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Should Pregnant Women Be Locked Up for Doing Drugs? A New Tennessee Law Says Yes

Tennessee Governor Bill Haslam just signed into law a bill that allows for pregnant women to be locked up for doing drugs. The measure is supposed to protect the unborn from the impact of their mother’s drug abuse but critics warn it will only hurt expectant moms, especially those who are minority or poor.

According to a statement by the Governor, “The intent of this bill is to give law enforcement and district attorneys a tool to address illicit drug use among pregnant women through treatment programs.”

Terri Weaver, who sponsored the  bill in the state legislator agreed that such a measure was needed to protect the state’s kids. “This law brings treatment to the worst of the worst,” the state representative said. “It’s heartbreaking if you’re a police officer, and you see a woman is seven or eight months pregnant and shooting heroin. There is an individual inside that belly that has no choice but to take whatever goes into it.”

Yet critics of the bill point out that while women using drugs during pregnancy is heartbreaking, a bill that criminalizes choices made while carrying a child is ripe for abuse and will ultimately only serve to hurt the poor and minorities.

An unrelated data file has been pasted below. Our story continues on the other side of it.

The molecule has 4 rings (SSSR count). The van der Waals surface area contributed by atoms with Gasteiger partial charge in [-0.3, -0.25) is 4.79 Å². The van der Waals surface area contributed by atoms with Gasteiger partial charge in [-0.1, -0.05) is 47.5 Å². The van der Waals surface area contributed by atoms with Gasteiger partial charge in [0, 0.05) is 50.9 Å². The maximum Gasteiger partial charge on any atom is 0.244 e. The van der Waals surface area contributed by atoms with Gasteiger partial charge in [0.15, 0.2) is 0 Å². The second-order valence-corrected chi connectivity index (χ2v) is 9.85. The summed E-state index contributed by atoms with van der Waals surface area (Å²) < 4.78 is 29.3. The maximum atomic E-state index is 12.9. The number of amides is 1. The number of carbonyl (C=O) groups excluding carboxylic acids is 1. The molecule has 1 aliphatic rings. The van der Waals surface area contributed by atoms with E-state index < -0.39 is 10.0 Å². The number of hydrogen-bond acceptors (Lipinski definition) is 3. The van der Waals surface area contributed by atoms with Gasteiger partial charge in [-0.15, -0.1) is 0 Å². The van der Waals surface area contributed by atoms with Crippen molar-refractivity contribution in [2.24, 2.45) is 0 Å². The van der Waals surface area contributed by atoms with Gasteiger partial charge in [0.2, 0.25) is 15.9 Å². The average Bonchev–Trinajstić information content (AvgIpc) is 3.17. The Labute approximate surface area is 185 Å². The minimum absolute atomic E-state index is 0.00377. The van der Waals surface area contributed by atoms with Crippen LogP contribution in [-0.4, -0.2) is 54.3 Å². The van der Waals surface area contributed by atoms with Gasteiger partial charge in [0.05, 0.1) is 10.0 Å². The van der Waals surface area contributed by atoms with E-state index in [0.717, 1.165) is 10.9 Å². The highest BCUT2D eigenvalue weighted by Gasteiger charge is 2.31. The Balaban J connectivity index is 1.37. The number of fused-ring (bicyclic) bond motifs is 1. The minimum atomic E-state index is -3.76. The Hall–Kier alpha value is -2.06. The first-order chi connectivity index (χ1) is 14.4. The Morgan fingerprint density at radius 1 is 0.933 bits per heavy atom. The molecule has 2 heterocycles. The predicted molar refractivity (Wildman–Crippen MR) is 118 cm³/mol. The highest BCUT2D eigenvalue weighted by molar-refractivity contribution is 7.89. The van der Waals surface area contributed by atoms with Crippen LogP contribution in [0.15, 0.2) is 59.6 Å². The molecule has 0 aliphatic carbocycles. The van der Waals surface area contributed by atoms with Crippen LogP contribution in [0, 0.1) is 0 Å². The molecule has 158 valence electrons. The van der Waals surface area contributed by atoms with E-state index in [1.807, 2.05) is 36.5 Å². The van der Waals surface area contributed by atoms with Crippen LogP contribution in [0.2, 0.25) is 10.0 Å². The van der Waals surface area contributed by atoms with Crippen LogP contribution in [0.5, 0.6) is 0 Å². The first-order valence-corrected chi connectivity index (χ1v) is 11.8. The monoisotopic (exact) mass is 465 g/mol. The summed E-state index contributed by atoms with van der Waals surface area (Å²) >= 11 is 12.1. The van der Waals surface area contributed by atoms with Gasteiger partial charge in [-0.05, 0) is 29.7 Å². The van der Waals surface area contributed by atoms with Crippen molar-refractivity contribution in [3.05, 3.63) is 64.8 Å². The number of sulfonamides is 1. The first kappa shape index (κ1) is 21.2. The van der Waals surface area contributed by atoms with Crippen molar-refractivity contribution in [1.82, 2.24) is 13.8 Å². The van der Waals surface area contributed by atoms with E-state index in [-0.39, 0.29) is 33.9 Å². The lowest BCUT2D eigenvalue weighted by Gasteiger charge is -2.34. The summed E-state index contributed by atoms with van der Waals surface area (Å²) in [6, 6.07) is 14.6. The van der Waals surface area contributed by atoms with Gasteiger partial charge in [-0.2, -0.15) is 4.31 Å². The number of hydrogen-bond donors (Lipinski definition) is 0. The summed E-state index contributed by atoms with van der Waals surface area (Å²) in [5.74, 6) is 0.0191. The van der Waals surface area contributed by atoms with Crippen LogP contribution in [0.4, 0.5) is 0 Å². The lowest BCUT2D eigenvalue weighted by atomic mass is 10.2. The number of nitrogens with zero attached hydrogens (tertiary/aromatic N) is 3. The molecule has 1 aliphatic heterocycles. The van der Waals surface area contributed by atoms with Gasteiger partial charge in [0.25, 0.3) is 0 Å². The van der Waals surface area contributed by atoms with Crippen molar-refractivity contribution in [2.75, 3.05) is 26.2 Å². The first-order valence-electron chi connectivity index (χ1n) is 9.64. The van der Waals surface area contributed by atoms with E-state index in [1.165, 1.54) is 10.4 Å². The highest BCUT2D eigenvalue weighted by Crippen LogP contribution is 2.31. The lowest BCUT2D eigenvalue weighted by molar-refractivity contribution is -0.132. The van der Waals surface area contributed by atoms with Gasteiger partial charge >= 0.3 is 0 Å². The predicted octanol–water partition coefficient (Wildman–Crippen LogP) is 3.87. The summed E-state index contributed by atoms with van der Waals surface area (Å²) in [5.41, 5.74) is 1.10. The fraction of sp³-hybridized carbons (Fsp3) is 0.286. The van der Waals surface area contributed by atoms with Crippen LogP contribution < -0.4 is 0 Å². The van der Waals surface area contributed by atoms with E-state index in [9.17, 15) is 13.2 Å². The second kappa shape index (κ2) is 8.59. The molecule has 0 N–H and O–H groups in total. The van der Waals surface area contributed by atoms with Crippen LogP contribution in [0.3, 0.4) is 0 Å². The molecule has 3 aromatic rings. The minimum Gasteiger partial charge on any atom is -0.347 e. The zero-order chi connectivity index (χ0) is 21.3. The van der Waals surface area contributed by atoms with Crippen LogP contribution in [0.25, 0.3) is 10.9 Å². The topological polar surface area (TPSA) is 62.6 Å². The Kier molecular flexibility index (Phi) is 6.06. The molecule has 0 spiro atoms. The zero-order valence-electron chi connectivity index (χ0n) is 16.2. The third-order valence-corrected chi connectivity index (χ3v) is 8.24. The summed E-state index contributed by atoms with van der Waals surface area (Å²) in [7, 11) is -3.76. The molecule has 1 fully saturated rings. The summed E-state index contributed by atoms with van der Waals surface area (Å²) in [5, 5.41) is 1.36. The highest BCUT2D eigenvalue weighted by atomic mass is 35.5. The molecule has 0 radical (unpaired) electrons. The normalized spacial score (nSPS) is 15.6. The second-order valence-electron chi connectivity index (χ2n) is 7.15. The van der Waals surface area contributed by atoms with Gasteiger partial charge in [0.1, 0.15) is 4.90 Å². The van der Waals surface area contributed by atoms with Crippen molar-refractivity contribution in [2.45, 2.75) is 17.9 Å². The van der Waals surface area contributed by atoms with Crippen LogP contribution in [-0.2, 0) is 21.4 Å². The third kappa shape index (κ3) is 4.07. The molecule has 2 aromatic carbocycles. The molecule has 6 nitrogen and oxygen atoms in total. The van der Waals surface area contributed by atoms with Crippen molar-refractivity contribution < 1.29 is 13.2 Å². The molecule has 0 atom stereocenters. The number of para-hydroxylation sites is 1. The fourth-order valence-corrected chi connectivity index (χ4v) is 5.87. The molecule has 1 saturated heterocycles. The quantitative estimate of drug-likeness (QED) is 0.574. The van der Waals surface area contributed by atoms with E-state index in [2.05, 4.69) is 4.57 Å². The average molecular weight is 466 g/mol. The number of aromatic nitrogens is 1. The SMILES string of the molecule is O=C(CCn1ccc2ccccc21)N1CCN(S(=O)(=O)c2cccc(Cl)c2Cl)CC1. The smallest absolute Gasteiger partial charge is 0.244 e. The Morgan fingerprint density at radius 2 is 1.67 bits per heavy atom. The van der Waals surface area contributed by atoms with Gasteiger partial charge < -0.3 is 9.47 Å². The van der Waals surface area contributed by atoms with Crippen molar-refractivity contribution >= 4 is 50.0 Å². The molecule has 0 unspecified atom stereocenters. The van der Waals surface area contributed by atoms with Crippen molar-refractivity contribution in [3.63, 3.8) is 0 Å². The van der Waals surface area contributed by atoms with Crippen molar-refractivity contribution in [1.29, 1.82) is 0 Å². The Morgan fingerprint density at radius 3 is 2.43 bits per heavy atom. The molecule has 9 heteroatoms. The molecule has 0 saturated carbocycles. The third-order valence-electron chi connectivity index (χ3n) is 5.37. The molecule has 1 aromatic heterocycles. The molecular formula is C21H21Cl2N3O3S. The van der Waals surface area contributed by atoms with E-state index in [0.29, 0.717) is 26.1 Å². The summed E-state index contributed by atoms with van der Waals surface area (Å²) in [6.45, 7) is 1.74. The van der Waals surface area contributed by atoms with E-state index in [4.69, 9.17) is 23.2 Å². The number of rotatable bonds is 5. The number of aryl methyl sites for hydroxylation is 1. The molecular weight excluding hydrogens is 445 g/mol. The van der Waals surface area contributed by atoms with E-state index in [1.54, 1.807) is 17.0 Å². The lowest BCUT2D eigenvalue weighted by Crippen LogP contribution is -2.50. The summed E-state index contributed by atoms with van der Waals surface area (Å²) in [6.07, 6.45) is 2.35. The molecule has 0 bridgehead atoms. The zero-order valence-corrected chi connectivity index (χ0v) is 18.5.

Rachel Cohen reported that in a recent study that minority women – especially those who are poor or minorities – were already unduly targeted for prosecution in America.

“In all, just over half of the women whose stories are collected in the report are Black. Nearly three-quarters of those facing legal charges were represented by indigent defense,” Cohen wrote in her review of women and the criminal justice system.

Deborah Small, in her AlterNet analysis of the new law, further explained that she believes that a law specifically targeting pregnant women will only lead to more poor women getting locked up and more kids ending up in foster care . “Today, poor Black single mothers are scapegoats for all manner of social problems,” Small wrote. “In particular, the war on drugs has served as a vehicle for the attack, with drug convictions serving as the excuse for terminating parental rights of incarcerated mothers.”

Small added that the law could ultimately be a gateway for the pro-life backers of the legislation who use the law to restrict the rights of pregnant women more and more.

“Who benefits from promoting the fiction of ‘fetal personhood’?” Small demanded, panning the new Tennessee law. “It does nothing to empower children, who lack the agency to be ‘persons’ politically, but it is an effective tool to disempower women and the people, who love, support and depend on them, including the children they already have.”

Photo Credit: Rab

About the author

Tamar is a New York based freelance writer and photographer whose work has appeared in over 15 publications. You can catch her work regularly on Issue Hawk, Latest, Jspace, and MediaGlobal.